My Sweet Girl is coming out in the fall of 2021, which means the whole process took about two and a half years from idea to publication. A lot did change during the process, but the bones of the story (which, to me, was the final twist and MC’s voice) stayed the same.

Were there any surprises or learning moments in the publishing process for this title?

When I first got my book deal, I was ecstatic, of course, but also a little confused why my completed book would only be published an entire year away! I have bitterly regretted even asking this question since learning and understanding all the behind-the-scenes work that goes on in publishing.

It’s been so wonderful working with the team at Berkley, and I’ve been learning so much from them. Before my deal I hadn’t ever given any thought to things like layouts and graphics, hadn’t even realized the work that’s put in by sales and marketing and publicity, much less known the value of having a group of people to bounce ideas off of. That’s definitely been the best surprise for me—working with such an amazing team.

Writing can often feel very lonely and isolating since you usually spend so much time in your own head, and it’s wonderful to know that there’s a group of people who have your back.

Were there any surprises in the writing process for this book?

I think what ended up surprising me was how “real” Paloma, the main charcater, became to me, and how much I ended up drawing from my own experiences of being a brown woman navigating typically white spaces.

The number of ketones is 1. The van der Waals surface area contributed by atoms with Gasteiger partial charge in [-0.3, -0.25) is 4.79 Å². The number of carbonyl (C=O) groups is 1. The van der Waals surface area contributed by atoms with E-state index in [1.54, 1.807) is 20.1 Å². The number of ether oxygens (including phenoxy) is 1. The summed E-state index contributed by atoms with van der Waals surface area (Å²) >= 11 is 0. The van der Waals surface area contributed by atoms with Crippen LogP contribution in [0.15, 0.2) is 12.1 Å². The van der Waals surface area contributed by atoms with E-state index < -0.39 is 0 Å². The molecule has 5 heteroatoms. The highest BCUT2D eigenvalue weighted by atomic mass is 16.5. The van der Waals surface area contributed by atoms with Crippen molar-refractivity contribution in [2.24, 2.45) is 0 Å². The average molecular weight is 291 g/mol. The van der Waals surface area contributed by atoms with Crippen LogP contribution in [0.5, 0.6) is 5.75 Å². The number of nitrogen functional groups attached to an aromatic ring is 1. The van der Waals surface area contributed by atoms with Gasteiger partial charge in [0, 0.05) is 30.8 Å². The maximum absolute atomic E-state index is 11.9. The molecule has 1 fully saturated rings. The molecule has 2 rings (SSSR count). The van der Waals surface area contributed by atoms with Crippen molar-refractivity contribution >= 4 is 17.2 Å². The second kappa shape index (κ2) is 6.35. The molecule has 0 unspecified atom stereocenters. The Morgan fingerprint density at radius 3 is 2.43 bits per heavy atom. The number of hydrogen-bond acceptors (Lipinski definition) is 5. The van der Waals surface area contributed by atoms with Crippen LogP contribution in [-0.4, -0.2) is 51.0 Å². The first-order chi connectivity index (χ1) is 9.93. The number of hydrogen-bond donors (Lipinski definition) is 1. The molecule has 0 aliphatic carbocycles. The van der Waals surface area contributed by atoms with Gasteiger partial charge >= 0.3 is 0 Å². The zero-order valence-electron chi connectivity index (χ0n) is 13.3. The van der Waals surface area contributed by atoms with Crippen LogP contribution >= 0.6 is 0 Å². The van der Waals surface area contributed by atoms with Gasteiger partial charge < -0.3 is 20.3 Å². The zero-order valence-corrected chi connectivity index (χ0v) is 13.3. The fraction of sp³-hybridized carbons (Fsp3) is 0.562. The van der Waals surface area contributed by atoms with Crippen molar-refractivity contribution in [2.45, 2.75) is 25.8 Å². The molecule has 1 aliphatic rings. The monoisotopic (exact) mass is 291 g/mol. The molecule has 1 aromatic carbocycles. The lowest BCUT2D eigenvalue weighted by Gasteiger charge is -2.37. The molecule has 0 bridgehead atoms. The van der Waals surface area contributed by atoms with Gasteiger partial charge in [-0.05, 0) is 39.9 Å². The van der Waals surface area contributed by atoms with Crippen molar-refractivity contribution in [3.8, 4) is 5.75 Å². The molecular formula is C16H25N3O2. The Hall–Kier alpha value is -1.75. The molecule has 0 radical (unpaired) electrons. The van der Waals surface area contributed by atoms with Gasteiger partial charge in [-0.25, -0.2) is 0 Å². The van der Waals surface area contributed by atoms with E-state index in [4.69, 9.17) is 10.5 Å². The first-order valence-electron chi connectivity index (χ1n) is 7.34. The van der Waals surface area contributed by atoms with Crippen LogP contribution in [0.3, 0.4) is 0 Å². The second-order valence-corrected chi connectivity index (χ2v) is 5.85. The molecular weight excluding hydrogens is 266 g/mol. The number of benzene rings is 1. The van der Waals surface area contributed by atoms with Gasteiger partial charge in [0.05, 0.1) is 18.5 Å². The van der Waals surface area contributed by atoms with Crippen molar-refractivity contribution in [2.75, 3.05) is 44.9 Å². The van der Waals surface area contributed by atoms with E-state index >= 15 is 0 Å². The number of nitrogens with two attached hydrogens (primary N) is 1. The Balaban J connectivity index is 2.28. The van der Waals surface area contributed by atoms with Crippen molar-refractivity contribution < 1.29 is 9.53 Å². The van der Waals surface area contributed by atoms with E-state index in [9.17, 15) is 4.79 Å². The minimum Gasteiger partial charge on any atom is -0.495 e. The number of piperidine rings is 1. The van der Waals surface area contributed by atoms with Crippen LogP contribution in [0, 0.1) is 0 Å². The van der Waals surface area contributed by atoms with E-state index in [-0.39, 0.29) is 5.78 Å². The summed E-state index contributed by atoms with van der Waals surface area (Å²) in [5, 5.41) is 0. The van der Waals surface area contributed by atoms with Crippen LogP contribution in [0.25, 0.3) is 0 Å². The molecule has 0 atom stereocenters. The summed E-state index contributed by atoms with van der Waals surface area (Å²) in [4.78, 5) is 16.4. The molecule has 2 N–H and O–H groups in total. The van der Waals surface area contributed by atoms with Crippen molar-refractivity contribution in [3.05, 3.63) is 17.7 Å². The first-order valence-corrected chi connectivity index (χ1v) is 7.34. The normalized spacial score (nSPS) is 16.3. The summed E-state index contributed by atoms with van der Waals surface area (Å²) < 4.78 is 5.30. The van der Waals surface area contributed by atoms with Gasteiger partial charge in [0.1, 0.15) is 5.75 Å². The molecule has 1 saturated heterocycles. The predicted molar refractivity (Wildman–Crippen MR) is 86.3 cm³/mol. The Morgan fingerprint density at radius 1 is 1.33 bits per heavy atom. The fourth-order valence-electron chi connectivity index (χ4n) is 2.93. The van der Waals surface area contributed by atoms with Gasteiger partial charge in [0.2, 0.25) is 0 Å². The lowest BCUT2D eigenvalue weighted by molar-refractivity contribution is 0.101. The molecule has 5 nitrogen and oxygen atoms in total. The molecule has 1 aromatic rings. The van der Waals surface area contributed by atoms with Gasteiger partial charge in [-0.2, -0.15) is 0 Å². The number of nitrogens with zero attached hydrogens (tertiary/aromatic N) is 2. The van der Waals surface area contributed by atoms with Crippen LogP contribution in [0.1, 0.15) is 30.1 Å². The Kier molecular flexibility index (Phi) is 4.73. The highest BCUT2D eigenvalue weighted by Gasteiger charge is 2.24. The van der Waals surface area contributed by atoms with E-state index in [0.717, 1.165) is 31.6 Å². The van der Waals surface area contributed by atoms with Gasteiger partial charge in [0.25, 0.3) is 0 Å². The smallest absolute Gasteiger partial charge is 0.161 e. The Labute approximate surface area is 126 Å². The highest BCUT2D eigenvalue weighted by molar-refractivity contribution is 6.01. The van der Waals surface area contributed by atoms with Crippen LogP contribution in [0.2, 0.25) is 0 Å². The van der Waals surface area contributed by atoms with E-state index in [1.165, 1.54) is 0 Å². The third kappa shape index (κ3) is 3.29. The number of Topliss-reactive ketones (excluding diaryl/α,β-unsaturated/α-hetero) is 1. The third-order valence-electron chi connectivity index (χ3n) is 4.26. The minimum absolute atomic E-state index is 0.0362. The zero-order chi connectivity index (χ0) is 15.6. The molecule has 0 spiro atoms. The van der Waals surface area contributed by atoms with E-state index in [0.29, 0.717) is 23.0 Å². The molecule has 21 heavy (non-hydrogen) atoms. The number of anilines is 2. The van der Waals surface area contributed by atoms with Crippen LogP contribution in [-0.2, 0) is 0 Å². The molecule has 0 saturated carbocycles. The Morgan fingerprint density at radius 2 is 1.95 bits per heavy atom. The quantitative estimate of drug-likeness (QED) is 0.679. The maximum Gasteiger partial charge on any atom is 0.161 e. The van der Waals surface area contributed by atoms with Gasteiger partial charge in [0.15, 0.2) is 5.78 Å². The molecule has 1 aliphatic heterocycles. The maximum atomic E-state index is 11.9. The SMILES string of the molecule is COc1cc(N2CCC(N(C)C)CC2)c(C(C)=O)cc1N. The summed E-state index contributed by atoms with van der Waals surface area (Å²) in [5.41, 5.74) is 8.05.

My Sweet Girl started out as a fun, ranty thriller. I didn’t give much thought to any of the deeper issues about identity which underlies the story. It was only when I got to the third draft that I thought to myself ‘Hold on, that sounds familiar,’ and I realized that my own emotions had managed to sneak their way in.

Rather than try to tone down Paloma’s abrasiveness, both my agent and my editor encouraged me to explore these themes further, and suddenly, what was supposed to be just a twisty thriller had a whole other level to it.

What do you hope readers will get out of your book?

I hope my readers will feel that My Sweet Girl offers a slightly different approach to most of the suspense and thrillers out there, because Paloma is a South Asian woman and thus, doesn’t face the typical experiences of most women in this genre. I’ve had many Indian and Sri Lanka women message me on social media saying how excited they are that a woman who looks like them is on the cover of this book, and I can’t begin to talk about how much that means to me.

Of course, above everything, I just hope readers enjoy my story. At the end of the day, that’s all a writer can ask for.

If you could share one piece of advice with other authors, what would it be?

I think we writers tend to put a lot of pressure on ourselves, and why wouldn’t we? There are so many amazing books out there, so how could we possible ever compare?

I used to wallow in thoughts like this for far too long, but I only ever made progress when I put those thoughts as far out of my mind as I possibly could (they do still lurk around in dark corners, though) and just tried to enjoy telling the best story I could. Most of the time, I would have fun. Some days were less fun than others.

But importantly, I learned to appreciate the process in its entirety. And whenever I have doubts, I just remind myself that all I can do is tell a story, which is what I love to do.